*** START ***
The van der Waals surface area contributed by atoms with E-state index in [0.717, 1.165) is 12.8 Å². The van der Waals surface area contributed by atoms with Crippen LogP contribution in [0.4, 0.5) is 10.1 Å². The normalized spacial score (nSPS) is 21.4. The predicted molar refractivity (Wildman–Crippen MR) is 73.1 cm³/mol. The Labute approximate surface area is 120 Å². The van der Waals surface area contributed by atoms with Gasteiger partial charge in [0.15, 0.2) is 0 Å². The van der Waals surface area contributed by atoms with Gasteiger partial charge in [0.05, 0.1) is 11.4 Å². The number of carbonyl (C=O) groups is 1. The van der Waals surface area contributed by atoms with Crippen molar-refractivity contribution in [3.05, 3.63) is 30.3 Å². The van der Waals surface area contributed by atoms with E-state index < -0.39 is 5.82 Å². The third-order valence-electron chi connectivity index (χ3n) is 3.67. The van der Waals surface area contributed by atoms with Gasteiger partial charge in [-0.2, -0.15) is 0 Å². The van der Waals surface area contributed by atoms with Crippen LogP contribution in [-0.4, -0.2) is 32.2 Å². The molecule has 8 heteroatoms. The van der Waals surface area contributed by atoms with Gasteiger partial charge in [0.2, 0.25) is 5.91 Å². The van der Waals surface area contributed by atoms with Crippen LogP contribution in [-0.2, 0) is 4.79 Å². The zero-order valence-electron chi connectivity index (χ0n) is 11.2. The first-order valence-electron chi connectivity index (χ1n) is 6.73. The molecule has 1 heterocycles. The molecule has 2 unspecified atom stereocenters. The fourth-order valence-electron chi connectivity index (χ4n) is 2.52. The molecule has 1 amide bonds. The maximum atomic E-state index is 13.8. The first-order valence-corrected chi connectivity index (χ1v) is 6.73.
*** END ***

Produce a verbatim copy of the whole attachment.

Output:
The van der Waals surface area contributed by atoms with E-state index in [0.717, 1.165) is 12.8 Å². The van der Waals surface area contributed by atoms with Crippen LogP contribution in [0.4, 0.5) is 10.1 Å². The normalized spacial score (nSPS) is 21.4. The predicted molar refractivity (Wildman–Crippen MR) is 73.1 cm³/mol. The Labute approximate surface area is 120 Å². The van der Waals surface area contributed by atoms with Gasteiger partial charge in [0.15, 0.2) is 0 Å². The van der Waals surface area contributed by atoms with Gasteiger partial charge in [0.05, 0.1) is 11.4 Å². The number of carbonyl (C=O) groups is 1. The van der Waals surface area contributed by atoms with Crippen molar-refractivity contribution in [3.05, 3.63) is 30.3 Å². The van der Waals surface area contributed by atoms with E-state index < -0.39 is 5.82 Å². The third-order valence-electron chi connectivity index (χ3n) is 3.67. The van der Waals surface area contributed by atoms with Gasteiger partial charge in [-0.2, -0.15) is 0 Å². The van der Waals surface area contributed by atoms with Crippen LogP contribution in [-0.4, -0.2) is 32.2 Å². The molecule has 8 heteroatoms. The van der Waals surface area contributed by atoms with Gasteiger partial charge in [0.2, 0.25) is 5.91 Å². The van der Waals surface area contributed by atoms with Crippen LogP contribution in [-0.2, 0) is 4.79 Å². The zero-order valence-electron chi connectivity index (χ0n) is 11.2. The first-order valence-electron chi connectivity index (χ1n) is 6.73. The molecule has 1 heterocycles. The molecule has 2 unspecified atom stereocenters. The fourth-order valence-electron chi connectivity index (χ4n) is 2.52. The molecule has 1 amide bonds. The maximum atomic E-state index is 13.8. The first-order valence-corrected chi connectivity index (χ1v) is 6.73.